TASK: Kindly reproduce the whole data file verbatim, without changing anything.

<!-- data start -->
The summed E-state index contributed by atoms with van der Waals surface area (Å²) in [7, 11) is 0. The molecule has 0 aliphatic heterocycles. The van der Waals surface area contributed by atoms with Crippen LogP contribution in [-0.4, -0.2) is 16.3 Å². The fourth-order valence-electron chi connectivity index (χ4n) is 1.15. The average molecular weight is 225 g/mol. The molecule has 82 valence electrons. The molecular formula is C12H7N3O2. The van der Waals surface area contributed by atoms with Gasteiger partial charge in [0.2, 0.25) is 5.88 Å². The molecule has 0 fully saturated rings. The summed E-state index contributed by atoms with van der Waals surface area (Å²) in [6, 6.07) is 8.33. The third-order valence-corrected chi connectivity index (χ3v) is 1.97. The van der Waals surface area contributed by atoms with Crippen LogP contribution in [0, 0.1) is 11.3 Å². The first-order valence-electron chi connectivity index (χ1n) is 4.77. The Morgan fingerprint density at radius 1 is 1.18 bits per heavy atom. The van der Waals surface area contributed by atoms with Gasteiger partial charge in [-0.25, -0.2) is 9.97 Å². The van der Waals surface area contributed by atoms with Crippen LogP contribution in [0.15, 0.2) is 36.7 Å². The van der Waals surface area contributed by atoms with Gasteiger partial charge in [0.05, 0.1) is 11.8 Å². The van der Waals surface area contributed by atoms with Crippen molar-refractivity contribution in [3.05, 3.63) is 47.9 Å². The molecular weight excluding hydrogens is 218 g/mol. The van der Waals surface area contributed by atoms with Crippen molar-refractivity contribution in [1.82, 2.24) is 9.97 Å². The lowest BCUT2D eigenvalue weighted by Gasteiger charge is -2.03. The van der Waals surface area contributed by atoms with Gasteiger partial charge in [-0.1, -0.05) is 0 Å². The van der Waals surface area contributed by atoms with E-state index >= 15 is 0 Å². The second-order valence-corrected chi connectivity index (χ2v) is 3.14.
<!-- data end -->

The summed E-state index contributed by atoms with van der Waals surface area (Å²) in [7, 11) is 0. The molecule has 0 aliphatic heterocycles. The van der Waals surface area contributed by atoms with Crippen LogP contribution in [-0.4, -0.2) is 16.3 Å². The fourth-order valence-electron chi connectivity index (χ4n) is 1.15. The average molecular weight is 225 g/mol. The molecule has 82 valence electrons. The molecular formula is C12H7N3O2. The van der Waals surface area contributed by atoms with Gasteiger partial charge in [0.2, 0.25) is 5.88 Å². The molecule has 0 fully saturated rings. The summed E-state index contributed by atoms with van der Waals surface area (Å²) in [6, 6.07) is 8.33. The third-order valence-corrected chi connectivity index (χ3v) is 1.97. The van der Waals surface area contributed by atoms with Crippen LogP contribution in [0, 0.1) is 11.3 Å². The first-order valence-electron chi connectivity index (χ1n) is 4.77. The Morgan fingerprint density at radius 1 is 1.18 bits per heavy atom. The van der Waals surface area contributed by atoms with Gasteiger partial charge in [-0.25, -0.2) is 9.97 Å². The van der Waals surface area contributed by atoms with Crippen LogP contribution in [0.15, 0.2) is 36.7 Å². The van der Waals surface area contributed by atoms with Gasteiger partial charge in [0.05, 0.1) is 11.8 Å². The van der Waals surface area contributed by atoms with Crippen molar-refractivity contribution in [3.05, 3.63) is 47.9 Å². The molecular weight excluding hydrogens is 218 g/mol. The van der Waals surface area contributed by atoms with Crippen molar-refractivity contribution in [1.82, 2.24) is 9.97 Å². The lowest BCUT2D eigenvalue weighted by Gasteiger charge is -2.03. The van der Waals surface area contributed by atoms with Gasteiger partial charge in [-0.1, -0.05) is 0 Å². The van der Waals surface area contributed by atoms with E-state index >= 15 is 0 Å². The second-order valence-corrected chi connectivity index (χ2v) is 3.14.